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October 17, 2022

Fine Structure

I’m teaching the undergraduate Quantum II course (“Atoms and Molecules”) this semester. We’ve come to the point where it’s time to discuss the fine structure of hydrogen. I had previously found this somewhat unsatisfactory. If one wanted to do a proper treatment, one would start with a relativistic theory and take the non-relativistic limit. But we’re not going to introduce the Dirac equation (much less QED). And, in any case, introducing the Dirac equation would get you the leading corrections but fail miserably to get various non-leading corrections (the Lamb shift, the anomalous magnetic moment, …).

Instead, various hand-waving arguments are invoked (“The electron has an intrinsic magnetic moment and since it’s moving in the electrostatic field of the proton, it sees a magnetic field …”) which give you the wrong answer for the spin-orbit coupling (off by a factor of two), which you then have to further correct (“Thomas precession”) and then there’s the Darwin term, with an even more hand-wavy explanation …

So I set about trying to find a better way. I want use as minimal as possible input from the relativistic theory and get the leading relativistic correction(s).

  1. For a spinless particle, the correction amounts to replacing the nonrelativistic kinetic energy by the relativistic expression p 22mp 2c 2+m 2c 4mc 2=p 22m(p 2) 28m 3c 2+ \frac{p^2}{2m} \to \sqrt{p^2 c^2 +m^2 c^4} - m c^2 = \frac{p^2}{2m} - \frac{(p^2)^2}{8m^3 c^2}+\dots
  2. For a spin-1/2 particle, “p\vec{p}” only appears dotted into the Pauli matrices, σp\vec{\sigma}\cdot\vec{p}.
    • In particular, this tells us how the spin couples to external magnetic fields σpσ(pqA/c)\vec{\sigma}\cdot\vec{p} \to \vec{\sigma}\cdot(\vec{p}-q \vec{A}/c).
    • What we previously wrote as “p 2p^2” could just as well have been written as (σp) 2(\vec{\sigma}\cdot\vec{p})^2.
  3. Parity and time-reversal invariance1 imply only even powers of σp\vec{\sigma}\cdot\vec{p} appear in the low-velocity expansion.
  4. Shifting the potential energy, V(r)V(r)+constV(\vec{r})\to V(\vec{r})+\text{const}, should shift HH+constH\to H+\text{const}.

With those ingredients, at O(v 2/c 2)O(\vec{v}^2/c^2) there is a unique term2 (in addition to the correction to the kinetic energy that we found for a spinless particle) that can be written down for spin-1/2 particle. H=p 22m+V(r)(p 2) 28m 3c 2c 1m 2c 2[σp,[σp,V(r)]] H = \frac{p^2}{2m} +V(\vec{r}) - \frac{(p^2)^2}{8m^3 c^2} - \frac{c_1}{m^2 c^2} [\vec{\sigma}\cdot\vec{p},[\vec{\sigma}\cdot\vec{p},V(\vec{r})]] Expanding this out a bit, [σp,[σp,V]]=(p 2V+Vp 2)2σpVσp [\vec{\sigma}\cdot\vec{p},[\vec{\sigma}\cdot\vec{p},V]] = (p^2 V + V p^2) - 2 \vec{\sigma}\cdot\vec{p} V \vec{\sigma}\cdot\vec{p} Both terms are separately Hermitian, but condition (4) fixes their relative coefficient.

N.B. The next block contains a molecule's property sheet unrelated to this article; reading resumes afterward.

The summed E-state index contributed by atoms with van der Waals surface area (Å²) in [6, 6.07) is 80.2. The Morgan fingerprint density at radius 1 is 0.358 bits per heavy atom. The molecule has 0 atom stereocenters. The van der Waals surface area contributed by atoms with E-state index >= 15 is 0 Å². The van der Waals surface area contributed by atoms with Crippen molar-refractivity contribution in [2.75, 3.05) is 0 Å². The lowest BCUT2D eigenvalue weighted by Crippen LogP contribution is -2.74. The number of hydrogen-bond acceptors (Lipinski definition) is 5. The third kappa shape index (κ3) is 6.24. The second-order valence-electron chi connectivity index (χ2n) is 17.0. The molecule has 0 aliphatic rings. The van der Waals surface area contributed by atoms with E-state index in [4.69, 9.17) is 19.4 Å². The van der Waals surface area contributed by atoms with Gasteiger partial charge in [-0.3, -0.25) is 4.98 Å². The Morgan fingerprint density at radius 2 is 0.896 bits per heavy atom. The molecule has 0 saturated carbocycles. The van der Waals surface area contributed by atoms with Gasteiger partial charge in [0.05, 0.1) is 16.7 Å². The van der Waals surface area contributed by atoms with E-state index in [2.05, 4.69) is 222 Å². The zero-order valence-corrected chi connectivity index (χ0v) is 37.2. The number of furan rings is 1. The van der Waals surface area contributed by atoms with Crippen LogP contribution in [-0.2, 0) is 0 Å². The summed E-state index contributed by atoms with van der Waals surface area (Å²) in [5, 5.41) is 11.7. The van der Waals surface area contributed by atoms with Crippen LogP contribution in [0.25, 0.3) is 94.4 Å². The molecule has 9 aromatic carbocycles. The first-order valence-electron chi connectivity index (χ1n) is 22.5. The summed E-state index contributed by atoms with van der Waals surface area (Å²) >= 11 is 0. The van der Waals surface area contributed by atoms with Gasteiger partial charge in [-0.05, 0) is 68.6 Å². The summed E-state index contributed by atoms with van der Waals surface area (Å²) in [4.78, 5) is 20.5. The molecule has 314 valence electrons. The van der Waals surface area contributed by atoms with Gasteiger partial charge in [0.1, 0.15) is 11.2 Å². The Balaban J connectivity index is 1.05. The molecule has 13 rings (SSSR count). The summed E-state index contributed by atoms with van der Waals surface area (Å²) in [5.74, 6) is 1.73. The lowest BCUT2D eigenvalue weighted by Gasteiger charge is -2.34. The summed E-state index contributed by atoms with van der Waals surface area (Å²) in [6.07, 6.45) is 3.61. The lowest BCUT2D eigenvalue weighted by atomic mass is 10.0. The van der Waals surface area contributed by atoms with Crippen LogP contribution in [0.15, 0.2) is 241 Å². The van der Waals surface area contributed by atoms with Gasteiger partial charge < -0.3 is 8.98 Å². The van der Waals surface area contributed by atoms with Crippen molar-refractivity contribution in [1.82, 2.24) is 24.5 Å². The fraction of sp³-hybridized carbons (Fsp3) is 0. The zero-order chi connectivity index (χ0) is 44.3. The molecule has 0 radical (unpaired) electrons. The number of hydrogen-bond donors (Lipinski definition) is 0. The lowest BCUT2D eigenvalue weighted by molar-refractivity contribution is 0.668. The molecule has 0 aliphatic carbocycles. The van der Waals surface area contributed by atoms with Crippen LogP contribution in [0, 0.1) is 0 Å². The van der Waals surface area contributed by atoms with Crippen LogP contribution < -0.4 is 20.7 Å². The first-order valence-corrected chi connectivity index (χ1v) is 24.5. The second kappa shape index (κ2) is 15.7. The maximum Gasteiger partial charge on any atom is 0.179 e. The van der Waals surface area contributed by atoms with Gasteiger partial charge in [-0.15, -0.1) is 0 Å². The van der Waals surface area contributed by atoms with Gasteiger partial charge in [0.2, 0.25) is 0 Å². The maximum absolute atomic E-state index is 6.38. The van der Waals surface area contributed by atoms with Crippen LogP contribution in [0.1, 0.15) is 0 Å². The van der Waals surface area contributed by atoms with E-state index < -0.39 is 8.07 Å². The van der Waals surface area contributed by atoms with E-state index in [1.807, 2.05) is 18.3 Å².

Expanding this out, yet further (and letting S=2σ\vec{S}=\tfrac{\hbar}{2}\vec{\sigma}) c 1m 2c 2[σp,[σp,V]]=4c 1m 2c 2((V)×p)S+c 1 2m 2c 2 2(V) -\frac{c_1}{m^2 c^2} [\vec{\sigma}\cdot\vec{p},[\vec{\sigma}\cdot\vec{p},V]]= \frac{4c_1}{m^2 c^2} (\vec{\nabla}(V)\times \vec{p})\cdot\vec{S} + \frac{c_1\hbar^2}{m^2 c^2} \nabla^2(V)

For a central force potential, (V)=r1rdVdr\vec{\nabla}(V)= \vec{r}\frac{1}{r}\frac{d V}{d r} and the first term is the spin-orbit coupling, 4c 1m 2c 21rdVdrLS\frac{4c_1}{m^2 c^2} \frac{1}{r}\frac{d V}{d r}\vec{L}\cdot\vec{S}. The second term is the Darwin term. While I haven’t fixed the overall coefficient (c 1=1/8c_1=1/8), I got the form of the spin-orbit coupling and of the Darwin term correct and I fixed their relative coefficient (correctly!).

No hand-wavy hocus-pocus was required.

And I did learn something that I never knew before, namely that this correction can be succinctly written as a double-commutator [σp,[σp,V]][\vec{\sigma}\cdot\vec{p},[\vec{\sigma}\cdot\vec{p},V]]. I don’t think I’ve ever seen that before …

1 On the Hilbert space =L 2( 3) 2\mathcal{H}=L^2(\mathbb{R}^3)\otimes \mathbb{C}^2, time-reversal is implemented as the anti-unitary operator Ω T:(f 1(r) f 2(r))(f 2 *(r) f 1 *(r)) \Omega_T: \begin{pmatrix}f_1(\vec{r})\\ f_2(\vec{r})\end{pmatrix} \mapsto \begin{pmatrix}-f^*_2(\vec{r})\\ f^*_1(\vec{r})\end{pmatrix} and parity is implemented as the unitary operator U P:(f 1(r) f 2(r))(f 1(r) f 2(r)) U_P: \begin{pmatrix}f_1(\vec{r})\\ f_2(\vec{r})\end{pmatrix} \mapsto \begin{pmatrix}f_1(-\vec{r})\\ f_2(-\vec{r})\end{pmatrix} These obviously satisfy Ω TσΩ T 1 =σ, U PσU P =σ Ω TpΩ T 1 =p, U PpU P =p \begin{aligned} \Omega_T \vec{\sigma} \Omega_T^{-1} &= -\vec{\sigma},\quad& U_P \vec{\sigma} U_P &= \vec{\sigma}\\ \Omega_T \vec{p} \Omega_T^{-1} &= -\vec{p},\quad& U_P \vec{p} U_P &= -\vec{p}\\ \end{aligned}
2 Of course, the operator i[H 0,V]i[H_0,V] also appears at the same order. But it makes zero contribution to the shift of energy levels in first-order perturbation theory, so we ignore it.
Posted by distler at October 17, 2022 9:00 PM

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Re: Fine Structure

Just out of curiosity, what book are you using/recommending for the course (if you’re using any)?

Posted by: Dave on October 17, 2022 11:52 PM | Permalink | Reply to this


Quantum I and II are (roughly) the first and second half of Griffiths’ book.

Posted by: Jacques Distler on October 18, 2022 10:40 AM | Permalink | PGP Sig | Reply to this

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